Commentary to: "Timely dying in dementia: Use patients' judgments and broaden the concept of suffering." Timely dying, suffering in dementia, and a role for family and professional caregivers in preventing it

Jenny T van der Steen, Trijntje M Scheeres-Feitsma, Petruschka Schaafsma

Research output: Contribution to journalComment/Letter to the editorAcademicpeer-review

Abstract

Broadening the concept of suffering in dementia to five types of suffering including suffering of family caregivers as proposed by Terman et al., may help raise awareness on a need to relieve suffering when living with dementia and adopt a holistic approach. However, as objective criteria in advance care plans for severe enough suffering to stop assisted feeding or other life-sustaining treatment in people with advanced dementia, these still need interpretation in the context of, for example, available treatment, and change in coping. New is the proposal to broaden severe enough suffering to suffering of family, including "bi-directional empathic suffering." We believe this creates new dilemmas regarding responsibility and may increase feelings of guilt. Quantifying suffering by adding up moderate suffering could further complicate matters. Therefore, we argue that a health care professional should guide the process and assume responsibility over current decisions to follow a person's previous wishes.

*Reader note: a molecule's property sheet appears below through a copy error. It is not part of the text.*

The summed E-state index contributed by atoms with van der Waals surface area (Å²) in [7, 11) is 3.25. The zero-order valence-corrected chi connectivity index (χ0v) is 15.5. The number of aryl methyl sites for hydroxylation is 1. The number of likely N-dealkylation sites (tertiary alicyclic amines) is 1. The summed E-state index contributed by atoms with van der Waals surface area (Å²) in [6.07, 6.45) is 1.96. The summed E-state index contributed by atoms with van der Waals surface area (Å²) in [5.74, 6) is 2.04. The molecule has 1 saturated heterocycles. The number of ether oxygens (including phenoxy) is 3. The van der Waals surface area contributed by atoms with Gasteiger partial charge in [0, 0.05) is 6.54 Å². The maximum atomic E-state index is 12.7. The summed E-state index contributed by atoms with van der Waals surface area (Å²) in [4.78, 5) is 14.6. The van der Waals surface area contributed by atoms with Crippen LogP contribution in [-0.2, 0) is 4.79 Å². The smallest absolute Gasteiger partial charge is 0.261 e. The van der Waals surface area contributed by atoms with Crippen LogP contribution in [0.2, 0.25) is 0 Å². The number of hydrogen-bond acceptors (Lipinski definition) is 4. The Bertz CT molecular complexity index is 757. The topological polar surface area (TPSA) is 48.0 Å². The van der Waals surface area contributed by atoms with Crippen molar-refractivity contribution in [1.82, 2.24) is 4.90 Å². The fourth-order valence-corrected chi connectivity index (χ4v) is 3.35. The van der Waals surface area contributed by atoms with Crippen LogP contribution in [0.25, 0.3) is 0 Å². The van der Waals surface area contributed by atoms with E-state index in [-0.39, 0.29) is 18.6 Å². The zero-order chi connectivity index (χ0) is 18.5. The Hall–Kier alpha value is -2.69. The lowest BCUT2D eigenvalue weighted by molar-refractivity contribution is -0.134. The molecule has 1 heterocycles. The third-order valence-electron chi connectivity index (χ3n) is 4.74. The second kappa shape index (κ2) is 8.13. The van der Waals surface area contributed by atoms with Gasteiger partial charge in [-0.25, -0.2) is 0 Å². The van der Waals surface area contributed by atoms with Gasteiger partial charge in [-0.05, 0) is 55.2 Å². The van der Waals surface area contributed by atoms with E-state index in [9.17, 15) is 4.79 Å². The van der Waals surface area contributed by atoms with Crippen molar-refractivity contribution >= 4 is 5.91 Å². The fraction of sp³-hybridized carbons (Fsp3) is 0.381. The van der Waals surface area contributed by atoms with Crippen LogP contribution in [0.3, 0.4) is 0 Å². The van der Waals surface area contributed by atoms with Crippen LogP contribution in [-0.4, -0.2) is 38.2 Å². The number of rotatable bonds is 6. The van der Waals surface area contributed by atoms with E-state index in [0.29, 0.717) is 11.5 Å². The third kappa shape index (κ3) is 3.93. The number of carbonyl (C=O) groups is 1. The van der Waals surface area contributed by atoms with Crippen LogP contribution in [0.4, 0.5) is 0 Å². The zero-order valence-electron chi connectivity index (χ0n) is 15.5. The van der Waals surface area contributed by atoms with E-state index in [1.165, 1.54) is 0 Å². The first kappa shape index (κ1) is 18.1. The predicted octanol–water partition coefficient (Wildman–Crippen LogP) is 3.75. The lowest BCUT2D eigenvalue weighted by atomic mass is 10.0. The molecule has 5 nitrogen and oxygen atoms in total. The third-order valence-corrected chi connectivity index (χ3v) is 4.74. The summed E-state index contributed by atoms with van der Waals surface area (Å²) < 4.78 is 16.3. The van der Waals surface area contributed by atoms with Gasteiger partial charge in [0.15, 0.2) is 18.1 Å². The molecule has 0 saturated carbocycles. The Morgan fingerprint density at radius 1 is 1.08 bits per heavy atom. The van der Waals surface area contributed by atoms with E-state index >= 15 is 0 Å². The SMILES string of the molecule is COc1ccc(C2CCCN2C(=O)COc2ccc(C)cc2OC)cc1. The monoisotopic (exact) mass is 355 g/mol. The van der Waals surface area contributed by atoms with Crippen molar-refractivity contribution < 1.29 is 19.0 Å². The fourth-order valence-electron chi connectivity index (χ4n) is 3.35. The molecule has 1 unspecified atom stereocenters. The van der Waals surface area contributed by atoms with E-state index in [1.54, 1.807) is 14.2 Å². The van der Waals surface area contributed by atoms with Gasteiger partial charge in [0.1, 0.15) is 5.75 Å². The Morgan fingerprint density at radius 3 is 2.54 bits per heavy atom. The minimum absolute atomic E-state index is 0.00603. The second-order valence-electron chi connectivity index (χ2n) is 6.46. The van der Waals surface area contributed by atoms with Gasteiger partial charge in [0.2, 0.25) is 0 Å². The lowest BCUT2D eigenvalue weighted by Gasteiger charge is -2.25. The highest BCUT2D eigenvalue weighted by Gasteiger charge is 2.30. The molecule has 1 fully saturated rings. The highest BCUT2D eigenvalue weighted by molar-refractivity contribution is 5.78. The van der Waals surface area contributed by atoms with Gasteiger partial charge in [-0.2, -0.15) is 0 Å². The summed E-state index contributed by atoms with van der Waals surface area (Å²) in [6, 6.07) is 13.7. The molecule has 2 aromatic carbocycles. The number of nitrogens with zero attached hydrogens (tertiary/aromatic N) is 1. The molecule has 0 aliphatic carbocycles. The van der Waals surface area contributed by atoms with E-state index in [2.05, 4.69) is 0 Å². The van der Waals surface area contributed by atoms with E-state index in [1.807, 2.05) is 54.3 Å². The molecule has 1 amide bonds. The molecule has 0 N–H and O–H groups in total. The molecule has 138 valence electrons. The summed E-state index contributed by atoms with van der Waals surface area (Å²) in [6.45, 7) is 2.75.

Original languageEnglish
Pages (from-to)e12536
JournalAlzheimer's & Dementia: Diagnosis, Assessment & Disease Monitoring
Volume16
Issue number1
DOIs
Publication statusPublished - 2024
Externally publishedYes

Keywords

  • caregivers
  • dementia
  • end-of-life

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